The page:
London College of Communication
MA Photography

Awards & Prizes


Mark Durden


In one of his later essays, on Ansel Adams and published in 2001, John Szarkowski— the former head of the photography department at New York's Museum of Modern Art, and one of the most powerful figures in photography— said how: "The simplest and most common experience— the taste of water, let us say— has not yet been communicated in words or pictures, and most of us do not expect this breakthrough soon. Yet we might agree that our arts are at bottom an effort to do this— to give objective form not to our ideas but to our visceral knowledge." Giving form to experience, our visceral knowledge, was integral to what Szarkowski valued as good photography. We can, he says, again in his essay on Adams, "describe an idea more precisely than an experience."

Szarkowski, as his writings make clear, championed a certain kind of photography— fit for purpose, un-embellished, non arty. Walker Evans's photographs, straight, unassuming, preoccupied with the commonplace and vernacular, were of key importance to the curator and in many sense define his taste; for all curators are partial and partisan, no matter how powerful their position. Szarkowski valued photography in distinction from painting (Pictorialism was anathema), illustrative commercial photography and also, importantly, in distinction from the documentary tradition. In an interview in the mid 1980s, Szarkowski spoke about how he thought the documentary tradition had become "leaden" and "boring" by the 1960s. Documentary was dismissively likened to "sloganeering". Such a stance explains why at the heart of the political turbulence of the events of the 1960s in the USA, Szarkowski's 1967 MoMA show, New Documents, offered in its place the work of three relatively unknown photographers (Lee Friedlander, Diane Arbus and Garry Winogrand), work that looked not simply outside but also drew from the world within. Arbus's pictures, as he later said, were a more powerful register of the psychic shock of Vietnam than its best photoreportage. Winogrand's 1977 MoMA show, Public Relations, described how media impacted upon events— a series of detached and wry observations of people amidst rallies, marches, protests and parties. Such pictures of news events were without the clear rhetoric and message-bound characteristic of news photographs. Instead, many of his pictures responded to the human situations and behaviours that remained apart and separate from their orchestration and choreography as legible media events— Winogrand's brilliant 1969 photograph, for example, showing that over self-satisfied smile on the face of Mayor John Lindsay, sitting on a bench in Central Park, surrounded by both press and adulators.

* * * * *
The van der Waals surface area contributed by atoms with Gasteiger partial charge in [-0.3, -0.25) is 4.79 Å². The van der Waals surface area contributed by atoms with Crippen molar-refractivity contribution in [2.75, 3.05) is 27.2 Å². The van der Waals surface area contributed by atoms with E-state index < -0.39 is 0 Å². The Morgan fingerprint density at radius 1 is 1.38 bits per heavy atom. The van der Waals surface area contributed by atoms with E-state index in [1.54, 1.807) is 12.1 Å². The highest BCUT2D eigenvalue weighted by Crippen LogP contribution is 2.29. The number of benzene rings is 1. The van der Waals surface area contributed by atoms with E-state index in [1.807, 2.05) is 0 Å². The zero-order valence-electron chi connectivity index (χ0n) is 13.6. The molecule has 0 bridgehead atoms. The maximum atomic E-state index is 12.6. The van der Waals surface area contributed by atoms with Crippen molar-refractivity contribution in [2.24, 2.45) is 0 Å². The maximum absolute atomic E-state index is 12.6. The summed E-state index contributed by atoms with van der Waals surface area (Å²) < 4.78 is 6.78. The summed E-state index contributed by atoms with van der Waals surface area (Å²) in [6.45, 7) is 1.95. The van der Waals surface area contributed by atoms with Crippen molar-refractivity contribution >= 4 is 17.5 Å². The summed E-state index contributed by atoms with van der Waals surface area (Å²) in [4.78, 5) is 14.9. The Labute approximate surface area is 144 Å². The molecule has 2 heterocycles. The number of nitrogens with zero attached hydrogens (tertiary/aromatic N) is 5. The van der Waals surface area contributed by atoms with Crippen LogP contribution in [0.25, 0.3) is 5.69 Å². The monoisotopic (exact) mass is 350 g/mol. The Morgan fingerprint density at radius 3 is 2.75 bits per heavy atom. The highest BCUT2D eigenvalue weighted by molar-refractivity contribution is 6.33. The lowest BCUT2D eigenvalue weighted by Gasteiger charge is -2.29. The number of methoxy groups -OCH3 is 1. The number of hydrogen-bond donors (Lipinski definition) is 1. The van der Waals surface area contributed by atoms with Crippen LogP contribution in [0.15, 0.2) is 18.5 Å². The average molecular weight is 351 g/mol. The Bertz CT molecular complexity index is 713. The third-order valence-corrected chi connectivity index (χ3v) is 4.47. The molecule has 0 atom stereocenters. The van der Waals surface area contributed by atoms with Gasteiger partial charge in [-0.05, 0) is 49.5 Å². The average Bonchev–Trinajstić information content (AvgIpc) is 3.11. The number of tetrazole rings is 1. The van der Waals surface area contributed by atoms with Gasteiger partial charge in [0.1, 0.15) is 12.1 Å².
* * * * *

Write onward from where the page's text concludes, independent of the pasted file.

Szarkowski's critique of message-driven and idea rather than experience-led photography has value and relevance. Especially when it is considered in relation to photography's current and continued devaluation as a picture within social media. Photography lends itself to printed matter, it appears close to writing and text, but it is different and distinct. Within social media, the photographic image, reduced in size and distributed with speed, becomes primarily a communicative and message-driven form. It is no longer as a medium in the modernist sense that we begin to understand photography through reading Szarkowski— a medium as a unique and distinctive picture form, which looks and behaves in a certain way. Photography instead has itself become a medium in the sense of something through which things pass, the medium understood as a carrier, a conduit. It was this very reduction that Susan Sontag had presciently realised in her essays from the 1970s, collected together in her 1977 book On Photography. Photography was for her not art because it was a medium, it reproduced art and it obliterated art in the process, making it part of mass media.